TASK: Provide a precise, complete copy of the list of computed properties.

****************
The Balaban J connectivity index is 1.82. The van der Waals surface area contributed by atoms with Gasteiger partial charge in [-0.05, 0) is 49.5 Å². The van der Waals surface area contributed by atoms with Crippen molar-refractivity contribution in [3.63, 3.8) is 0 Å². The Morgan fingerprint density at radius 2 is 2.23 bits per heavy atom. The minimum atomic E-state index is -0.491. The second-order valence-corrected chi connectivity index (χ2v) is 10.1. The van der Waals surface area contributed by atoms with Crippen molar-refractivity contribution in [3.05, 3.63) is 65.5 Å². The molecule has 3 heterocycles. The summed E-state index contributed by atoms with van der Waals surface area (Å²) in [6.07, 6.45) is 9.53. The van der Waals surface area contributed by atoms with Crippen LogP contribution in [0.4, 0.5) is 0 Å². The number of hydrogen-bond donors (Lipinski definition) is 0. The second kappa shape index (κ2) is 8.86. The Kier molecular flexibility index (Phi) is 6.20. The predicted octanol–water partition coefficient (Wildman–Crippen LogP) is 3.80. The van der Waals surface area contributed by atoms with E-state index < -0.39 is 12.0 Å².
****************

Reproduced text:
The Balaban J connectivity index is 1.82. The van der Waals surface area contributed by atoms with Gasteiger partial charge in [-0.05, 0) is 49.5 Å². The van der Waals surface area contributed by atoms with Crippen molar-refractivity contribution in [3.63, 3.8) is 0 Å². The Morgan fingerprint density at radius 2 is 2.23 bits per heavy atom. The minimum atomic E-state index is -0.491. The second-order valence-corrected chi connectivity index (χ2v) is 10.1. The van der Waals surface area contributed by atoms with Crippen molar-refractivity contribution in [3.05, 3.63) is 65.5 Å². The molecule has 3 heterocycles. The summed E-state index contributed by atoms with van der Waals surface area (Å²) in [6.07, 6.45) is 9.53. The van der Waals surface area contributed by atoms with Crippen LogP contribution in [0.4, 0.5) is 0 Å². The number of hydrogen-bond donors (Lipinski definition) is 0. The second kappa shape index (κ2) is 8.86. The Kier molecular flexibility index (Phi) is 6.20. The predicted octanol–water partition coefficient (Wildman–Crippen LogP) is 3.80. The van der Waals surface area contributed by atoms with E-state index < -0.39 is 12.0 Å².